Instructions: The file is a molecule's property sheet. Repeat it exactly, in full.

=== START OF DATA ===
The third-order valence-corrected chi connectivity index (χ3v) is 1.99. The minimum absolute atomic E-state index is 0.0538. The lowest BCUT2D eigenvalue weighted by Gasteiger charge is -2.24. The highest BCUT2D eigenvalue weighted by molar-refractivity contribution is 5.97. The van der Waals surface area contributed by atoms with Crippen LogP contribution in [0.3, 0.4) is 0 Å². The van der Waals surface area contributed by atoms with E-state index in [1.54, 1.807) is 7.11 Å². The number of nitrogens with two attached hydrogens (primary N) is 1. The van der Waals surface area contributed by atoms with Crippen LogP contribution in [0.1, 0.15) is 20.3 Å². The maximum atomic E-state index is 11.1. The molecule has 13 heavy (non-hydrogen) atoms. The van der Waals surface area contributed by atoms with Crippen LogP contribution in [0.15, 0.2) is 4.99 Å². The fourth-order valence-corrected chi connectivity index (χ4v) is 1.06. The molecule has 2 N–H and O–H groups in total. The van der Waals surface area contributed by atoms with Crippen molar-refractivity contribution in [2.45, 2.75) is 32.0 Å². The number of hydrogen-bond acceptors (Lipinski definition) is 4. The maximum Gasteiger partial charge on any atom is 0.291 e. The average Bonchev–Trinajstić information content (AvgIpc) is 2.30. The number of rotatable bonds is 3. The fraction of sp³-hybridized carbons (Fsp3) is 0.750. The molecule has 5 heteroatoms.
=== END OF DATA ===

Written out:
The third-order valence-corrected chi connectivity index (χ3v) is 1.99. The minimum absolute atomic E-state index is 0.0538. The lowest BCUT2D eigenvalue weighted by Gasteiger charge is -2.24. The highest BCUT2D eigenvalue weighted by molar-refractivity contribution is 5.97. The van der Waals surface area contributed by atoms with Crippen LogP contribution in [0.3, 0.4) is 0 Å². The van der Waals surface area contributed by atoms with E-state index in [1.54, 1.807) is 7.11 Å². The number of nitrogens with two attached hydrogens (primary N) is 1. The van der Waals surface area contributed by atoms with Crippen LogP contribution in [0.1, 0.15) is 20.3 Å². The maximum atomic E-state index is 11.1. The molecule has 13 heavy (non-hydrogen) atoms. The van der Waals surface area contributed by atoms with Crippen LogP contribution in [0.15, 0.2) is 4.99 Å². The fourth-order valence-corrected chi connectivity index (χ4v) is 1.06. The molecule has 2 N–H and O–H groups in total. The van der Waals surface area contributed by atoms with Crippen molar-refractivity contribution in [2.45, 2.75) is 32.0 Å². The number of hydrogen-bond acceptors (Lipinski definition) is 4. The maximum Gasteiger partial charge on any atom is 0.291 e. The average Bonchev–Trinajstić information content (AvgIpc) is 2.30. The number of rotatable bonds is 3. The fraction of sp³-hybridized carbons (Fsp3) is 0.750. The molecule has 5 heteroatoms.